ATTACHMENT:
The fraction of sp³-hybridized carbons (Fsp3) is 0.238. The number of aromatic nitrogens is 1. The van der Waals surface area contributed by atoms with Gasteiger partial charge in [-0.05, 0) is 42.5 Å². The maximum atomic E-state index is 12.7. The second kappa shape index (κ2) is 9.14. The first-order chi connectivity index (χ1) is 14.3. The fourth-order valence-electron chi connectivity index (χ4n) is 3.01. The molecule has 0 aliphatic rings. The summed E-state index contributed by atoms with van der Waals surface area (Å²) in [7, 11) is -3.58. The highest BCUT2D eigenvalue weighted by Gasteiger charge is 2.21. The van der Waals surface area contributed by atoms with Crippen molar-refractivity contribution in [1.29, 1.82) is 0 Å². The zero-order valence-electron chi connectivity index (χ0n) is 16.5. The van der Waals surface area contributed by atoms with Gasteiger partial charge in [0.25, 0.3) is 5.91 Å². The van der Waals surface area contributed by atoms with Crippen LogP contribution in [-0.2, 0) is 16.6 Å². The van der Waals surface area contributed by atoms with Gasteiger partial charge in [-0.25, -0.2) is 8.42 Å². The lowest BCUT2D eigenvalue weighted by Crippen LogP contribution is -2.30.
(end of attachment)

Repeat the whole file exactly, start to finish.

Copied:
The fraction of sp³-hybridized carbons (Fsp3) is 0.238. The number of aromatic nitrogens is 1. The van der Waals surface area contributed by atoms with Gasteiger partial charge in [-0.05, 0) is 42.5 Å². The maximum atomic E-state index is 12.7. The second kappa shape index (κ2) is 9.14. The first-order chi connectivity index (χ1) is 14.3. The fourth-order valence-electron chi connectivity index (χ4n) is 3.01. The molecule has 0 aliphatic rings. The summed E-state index contributed by atoms with van der Waals surface area (Å²) in [7, 11) is -3.58. The highest BCUT2D eigenvalue weighted by Gasteiger charge is 2.21. The van der Waals surface area contributed by atoms with Crippen molar-refractivity contribution in [1.29, 1.82) is 0 Å². The zero-order valence-electron chi connectivity index (χ0n) is 16.5. The van der Waals surface area contributed by atoms with Gasteiger partial charge in [0.25, 0.3) is 5.91 Å². The van der Waals surface area contributed by atoms with Crippen LogP contribution in [-0.2, 0) is 16.6 Å². The van der Waals surface area contributed by atoms with Gasteiger partial charge in [-0.25, -0.2) is 8.42 Å². The lowest BCUT2D eigenvalue weighted by Crippen LogP contribution is -2.30.